The ability of gonadotropin releasing hormone (GnRH) to elevate cellular levels of mRNA for β-subunit of luteinizing hormone (LH) has been examined in monolayer cultures from rat pituitary. Low concentrations of GnRH (100 pM) induced a 6.8-fold increase in LH-β mRNA, while higher concentrations of GnRH were less effective. The low concentrations of GnRH (100 pM) did not result in altered GnRH receptor levels (92 ± 12% compared to controls) after 24 h treatment but did increase protein kinase C activity to 249 ± 16%. The protein kinase C activatory, phorbol 12-myristate 13-acetate, at concentrations (2-20 nM) which did not deplete protein kinase C, stimulated LH-β mRNA levels 2-5 fold after 24 h. Higher concentrations of phorbol 12-myristate 13-acetate, which depleted protein kinase C activity, substantially reduced the ability of 100 pM GnRH to stimulate increases in LH-β mRNA levels. As previously observed, protein kinase C-depleted cells exhibited normal LH release in response to GnRH stimulation. These studies demonstrate that low concentrations of GnRH may have an important role in regulation of gonadotropin biosynthesis. Furthermore, the results suggest that activation of protein kinase C is sufficient to stimulate increases in LH-β mRNA levels and that protein kinase C is necessary for normal GnRH stimulation of LH-β mRNA levels. Accordingly, we postulate that protein kinase C may mediate the action of GnRH on LH-β mRNA levels.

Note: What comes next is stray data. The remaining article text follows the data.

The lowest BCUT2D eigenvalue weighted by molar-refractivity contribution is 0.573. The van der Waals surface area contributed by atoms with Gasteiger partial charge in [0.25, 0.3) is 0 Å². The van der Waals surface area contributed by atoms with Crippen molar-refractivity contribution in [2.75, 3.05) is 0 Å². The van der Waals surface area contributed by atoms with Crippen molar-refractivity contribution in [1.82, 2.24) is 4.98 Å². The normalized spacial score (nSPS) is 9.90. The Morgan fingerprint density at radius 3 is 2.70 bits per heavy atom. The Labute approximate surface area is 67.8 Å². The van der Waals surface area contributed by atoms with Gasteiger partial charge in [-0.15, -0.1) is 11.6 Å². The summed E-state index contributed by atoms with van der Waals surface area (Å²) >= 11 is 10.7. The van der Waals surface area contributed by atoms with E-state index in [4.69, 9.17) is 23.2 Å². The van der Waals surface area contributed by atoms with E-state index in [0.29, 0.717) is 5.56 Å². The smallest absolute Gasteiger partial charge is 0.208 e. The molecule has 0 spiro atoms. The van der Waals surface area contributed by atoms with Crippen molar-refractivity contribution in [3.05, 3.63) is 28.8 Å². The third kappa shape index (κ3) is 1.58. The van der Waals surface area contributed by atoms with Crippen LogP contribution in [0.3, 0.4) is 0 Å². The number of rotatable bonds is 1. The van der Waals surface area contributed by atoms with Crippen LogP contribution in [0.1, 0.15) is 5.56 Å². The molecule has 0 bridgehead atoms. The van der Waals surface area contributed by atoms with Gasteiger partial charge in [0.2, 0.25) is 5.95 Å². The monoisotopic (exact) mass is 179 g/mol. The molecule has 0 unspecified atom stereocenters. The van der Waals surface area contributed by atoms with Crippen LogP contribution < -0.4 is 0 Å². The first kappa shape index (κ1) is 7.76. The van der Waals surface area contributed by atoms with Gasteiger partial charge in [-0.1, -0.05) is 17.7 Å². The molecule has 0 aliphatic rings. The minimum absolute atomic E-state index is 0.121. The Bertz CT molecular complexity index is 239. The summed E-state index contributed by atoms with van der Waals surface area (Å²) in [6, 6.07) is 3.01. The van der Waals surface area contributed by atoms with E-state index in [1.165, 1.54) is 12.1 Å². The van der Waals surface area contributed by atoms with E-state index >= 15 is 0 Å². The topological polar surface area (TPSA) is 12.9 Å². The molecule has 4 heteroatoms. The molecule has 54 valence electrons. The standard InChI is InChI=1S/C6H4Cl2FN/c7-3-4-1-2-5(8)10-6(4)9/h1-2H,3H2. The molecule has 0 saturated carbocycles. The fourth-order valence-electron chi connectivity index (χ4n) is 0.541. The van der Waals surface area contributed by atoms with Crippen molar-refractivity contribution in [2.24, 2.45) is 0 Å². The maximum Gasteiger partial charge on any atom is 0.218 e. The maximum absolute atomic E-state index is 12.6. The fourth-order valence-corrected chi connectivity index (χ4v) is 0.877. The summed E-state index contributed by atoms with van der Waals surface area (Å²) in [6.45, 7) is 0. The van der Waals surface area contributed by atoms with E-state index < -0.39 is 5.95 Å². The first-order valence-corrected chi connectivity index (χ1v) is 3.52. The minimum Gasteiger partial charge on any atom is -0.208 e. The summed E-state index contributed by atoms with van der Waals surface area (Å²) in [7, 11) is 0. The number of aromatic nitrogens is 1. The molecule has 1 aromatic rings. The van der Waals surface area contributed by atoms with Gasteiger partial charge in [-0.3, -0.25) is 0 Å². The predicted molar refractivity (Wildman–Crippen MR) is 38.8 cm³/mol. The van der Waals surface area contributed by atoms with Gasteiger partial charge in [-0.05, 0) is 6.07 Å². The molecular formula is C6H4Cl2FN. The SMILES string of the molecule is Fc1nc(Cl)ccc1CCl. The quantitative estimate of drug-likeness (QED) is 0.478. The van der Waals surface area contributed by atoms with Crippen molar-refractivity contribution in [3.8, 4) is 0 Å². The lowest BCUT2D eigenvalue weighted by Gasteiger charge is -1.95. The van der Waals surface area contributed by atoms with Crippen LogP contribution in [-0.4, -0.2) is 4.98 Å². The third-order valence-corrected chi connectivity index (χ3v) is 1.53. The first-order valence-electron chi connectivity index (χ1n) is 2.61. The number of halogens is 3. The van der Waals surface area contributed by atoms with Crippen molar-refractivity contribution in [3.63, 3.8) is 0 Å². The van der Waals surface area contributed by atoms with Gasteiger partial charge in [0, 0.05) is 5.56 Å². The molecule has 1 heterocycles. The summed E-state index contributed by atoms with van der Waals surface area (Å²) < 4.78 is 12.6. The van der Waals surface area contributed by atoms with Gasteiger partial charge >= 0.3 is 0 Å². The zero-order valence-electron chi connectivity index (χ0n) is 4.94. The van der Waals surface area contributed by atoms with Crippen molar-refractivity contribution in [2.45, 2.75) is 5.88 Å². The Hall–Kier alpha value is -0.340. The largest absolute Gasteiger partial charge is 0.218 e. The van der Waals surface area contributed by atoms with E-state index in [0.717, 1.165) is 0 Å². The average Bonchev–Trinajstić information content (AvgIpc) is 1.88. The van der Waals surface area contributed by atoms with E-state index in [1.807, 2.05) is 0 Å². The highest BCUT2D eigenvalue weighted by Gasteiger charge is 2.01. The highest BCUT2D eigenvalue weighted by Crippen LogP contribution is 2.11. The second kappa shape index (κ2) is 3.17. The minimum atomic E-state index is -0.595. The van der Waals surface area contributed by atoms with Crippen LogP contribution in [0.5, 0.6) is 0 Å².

|Original language||English (US)|
|Number of pages||7|
|Journal||Journal of Biological Chemistry|
|State||Published - Jan 1 1988|
ASJC Scopus subject areas
- Molecular Biology
- Cell Biology